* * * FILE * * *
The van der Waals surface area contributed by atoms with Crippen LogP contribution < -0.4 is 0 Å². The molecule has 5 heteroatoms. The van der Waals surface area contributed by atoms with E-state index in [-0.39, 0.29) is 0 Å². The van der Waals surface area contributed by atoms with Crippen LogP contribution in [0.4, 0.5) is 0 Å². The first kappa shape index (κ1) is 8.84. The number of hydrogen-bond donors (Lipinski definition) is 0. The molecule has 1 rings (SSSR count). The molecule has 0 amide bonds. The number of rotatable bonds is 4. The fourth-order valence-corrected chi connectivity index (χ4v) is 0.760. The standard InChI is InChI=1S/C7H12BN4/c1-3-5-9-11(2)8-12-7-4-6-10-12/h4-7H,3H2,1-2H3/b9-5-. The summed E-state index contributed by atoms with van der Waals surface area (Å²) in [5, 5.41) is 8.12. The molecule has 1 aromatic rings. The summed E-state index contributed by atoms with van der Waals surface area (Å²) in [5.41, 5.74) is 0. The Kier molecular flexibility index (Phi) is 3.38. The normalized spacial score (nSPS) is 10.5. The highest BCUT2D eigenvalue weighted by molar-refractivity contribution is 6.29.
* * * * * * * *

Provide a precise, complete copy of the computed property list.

The van der Waals surface area contributed by atoms with Crippen LogP contribution < -0.4 is 0 Å². The molecule has 5 heteroatoms. The van der Waals surface area contributed by atoms with E-state index in [-0.39, 0.29) is 0 Å². The van der Waals surface area contributed by atoms with Crippen LogP contribution in [0.4, 0.5) is 0 Å². The first kappa shape index (κ1) is 8.84. The number of hydrogen-bond donors (Lipinski definition) is 0. The molecule has 1 rings (SSSR count). The molecule has 0 amide bonds. The number of rotatable bonds is 4. The fourth-order valence-corrected chi connectivity index (χ4v) is 0.760. The standard InChI is InChI=1S/C7H12BN4/c1-3-5-9-11(2)8-12-7-4-6-10-12/h4-7H,3H2,1-2H3/b9-5-. The summed E-state index contributed by atoms with van der Waals surface area (Å²) in [5, 5.41) is 8.12. The molecule has 1 aromatic rings. The summed E-state index contributed by atoms with van der Waals surface area (Å²) in [5.41, 5.74) is 0. The Kier molecular flexibility index (Phi) is 3.38. The normalized spacial score (nSPS) is 10.5. The highest BCUT2D eigenvalue weighted by molar-refractivity contribution is 6.29.